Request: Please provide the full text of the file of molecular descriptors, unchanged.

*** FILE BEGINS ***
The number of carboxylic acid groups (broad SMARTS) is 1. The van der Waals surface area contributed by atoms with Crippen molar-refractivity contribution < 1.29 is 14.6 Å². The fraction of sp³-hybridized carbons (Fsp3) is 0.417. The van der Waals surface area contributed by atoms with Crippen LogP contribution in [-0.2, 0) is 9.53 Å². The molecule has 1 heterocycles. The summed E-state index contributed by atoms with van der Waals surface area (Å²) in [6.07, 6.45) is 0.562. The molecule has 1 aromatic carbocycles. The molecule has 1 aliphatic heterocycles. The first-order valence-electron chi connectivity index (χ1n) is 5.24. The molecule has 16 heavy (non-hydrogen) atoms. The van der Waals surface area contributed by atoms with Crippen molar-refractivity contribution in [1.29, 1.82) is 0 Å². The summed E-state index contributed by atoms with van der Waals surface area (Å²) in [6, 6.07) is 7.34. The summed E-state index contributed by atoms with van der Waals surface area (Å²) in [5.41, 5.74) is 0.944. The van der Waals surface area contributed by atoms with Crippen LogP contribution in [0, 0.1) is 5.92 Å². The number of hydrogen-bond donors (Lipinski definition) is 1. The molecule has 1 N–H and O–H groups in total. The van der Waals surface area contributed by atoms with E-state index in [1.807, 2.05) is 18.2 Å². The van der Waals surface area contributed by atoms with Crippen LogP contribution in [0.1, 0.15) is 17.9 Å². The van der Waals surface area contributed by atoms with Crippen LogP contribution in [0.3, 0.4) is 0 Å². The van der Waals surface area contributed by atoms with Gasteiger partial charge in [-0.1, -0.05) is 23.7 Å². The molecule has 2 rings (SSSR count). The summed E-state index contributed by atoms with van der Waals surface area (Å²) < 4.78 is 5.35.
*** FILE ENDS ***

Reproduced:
The number of carboxylic acid groups (broad SMARTS) is 1. The van der Waals surface area contributed by atoms with Crippen molar-refractivity contribution < 1.29 is 14.6 Å². The fraction of sp³-hybridized carbons (Fsp3) is 0.417. The van der Waals surface area contributed by atoms with Crippen LogP contribution in [-0.2, 0) is 9.53 Å². The molecule has 1 heterocycles. The summed E-state index contributed by atoms with van der Waals surface area (Å²) in [6.07, 6.45) is 0.562. The molecule has 1 aromatic carbocycles. The molecule has 1 aliphatic heterocycles. The first-order valence-electron chi connectivity index (χ1n) is 5.24. The molecule has 16 heavy (non-hydrogen) atoms. The van der Waals surface area contributed by atoms with Crippen molar-refractivity contribution in [1.29, 1.82) is 0 Å². The summed E-state index contributed by atoms with van der Waals surface area (Å²) in [6, 6.07) is 7.34. The summed E-state index contributed by atoms with van der Waals surface area (Å²) in [5.41, 5.74) is 0.944. The van der Waals surface area contributed by atoms with Crippen LogP contribution in [0, 0.1) is 5.92 Å². The number of hydrogen-bond donors (Lipinski definition) is 1. The molecule has 1 N–H and O–H groups in total. The van der Waals surface area contributed by atoms with E-state index in [1.807, 2.05) is 18.2 Å². The van der Waals surface area contributed by atoms with Crippen LogP contribution in [0.1, 0.15) is 17.9 Å². The van der Waals surface area contributed by atoms with Crippen LogP contribution in [0.3, 0.4) is 0 Å². The van der Waals surface area contributed by atoms with Gasteiger partial charge in [-0.1, -0.05) is 23.7 Å². The molecule has 2 rings (SSSR count). The summed E-state index contributed by atoms with van der Waals surface area (Å²) < 4.78 is 5.35.